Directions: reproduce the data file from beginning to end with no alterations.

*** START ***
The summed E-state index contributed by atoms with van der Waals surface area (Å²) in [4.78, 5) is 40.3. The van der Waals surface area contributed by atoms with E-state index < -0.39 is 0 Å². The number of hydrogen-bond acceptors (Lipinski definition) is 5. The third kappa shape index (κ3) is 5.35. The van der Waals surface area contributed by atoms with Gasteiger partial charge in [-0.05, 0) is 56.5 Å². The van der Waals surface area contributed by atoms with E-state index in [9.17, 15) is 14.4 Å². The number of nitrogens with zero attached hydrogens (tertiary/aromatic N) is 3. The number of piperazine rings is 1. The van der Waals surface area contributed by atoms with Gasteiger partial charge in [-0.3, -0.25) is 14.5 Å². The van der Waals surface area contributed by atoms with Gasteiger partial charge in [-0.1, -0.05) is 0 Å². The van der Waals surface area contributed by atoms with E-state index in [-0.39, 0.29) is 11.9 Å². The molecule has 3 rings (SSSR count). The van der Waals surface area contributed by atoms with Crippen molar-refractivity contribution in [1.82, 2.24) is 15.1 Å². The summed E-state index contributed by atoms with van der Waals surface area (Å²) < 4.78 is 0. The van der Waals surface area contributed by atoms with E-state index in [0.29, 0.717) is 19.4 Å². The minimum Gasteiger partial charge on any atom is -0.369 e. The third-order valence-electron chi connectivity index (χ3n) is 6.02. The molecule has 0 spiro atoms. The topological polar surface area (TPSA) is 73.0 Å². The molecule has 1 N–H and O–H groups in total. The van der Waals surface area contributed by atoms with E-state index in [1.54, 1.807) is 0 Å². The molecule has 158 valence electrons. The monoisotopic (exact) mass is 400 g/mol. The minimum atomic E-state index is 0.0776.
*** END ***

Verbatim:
The summed E-state index contributed by atoms with van der Waals surface area (Å²) in [4.78, 5) is 40.3. The van der Waals surface area contributed by atoms with E-state index < -0.39 is 0 Å². The number of hydrogen-bond acceptors (Lipinski definition) is 5. The third kappa shape index (κ3) is 5.35. The van der Waals surface area contributed by atoms with Gasteiger partial charge in [-0.05, 0) is 56.5 Å². The van der Waals surface area contributed by atoms with E-state index in [9.17, 15) is 14.4 Å². The number of nitrogens with zero attached hydrogens (tertiary/aromatic N) is 3. The number of piperazine rings is 1. The van der Waals surface area contributed by atoms with Gasteiger partial charge in [-0.3, -0.25) is 14.5 Å². The van der Waals surface area contributed by atoms with Gasteiger partial charge in [-0.1, -0.05) is 0 Å². The van der Waals surface area contributed by atoms with E-state index in [-0.39, 0.29) is 11.9 Å². The molecule has 3 rings (SSSR count). The van der Waals surface area contributed by atoms with Crippen molar-refractivity contribution in [1.82, 2.24) is 15.1 Å². The summed E-state index contributed by atoms with van der Waals surface area (Å²) < 4.78 is 0. The van der Waals surface area contributed by atoms with E-state index in [0.29, 0.717) is 19.4 Å². The minimum Gasteiger partial charge on any atom is -0.369 e. The third-order valence-electron chi connectivity index (χ3n) is 6.02. The molecule has 0 spiro atoms. The topological polar surface area (TPSA) is 73.0 Å². The molecule has 1 N–H and O–H groups in total. The van der Waals surface area contributed by atoms with E-state index in [1.54, 1.807) is 0 Å². The molecule has 158 valence electrons. The monoisotopic (exact) mass is 400 g/mol. The minimum atomic E-state index is 0.0776.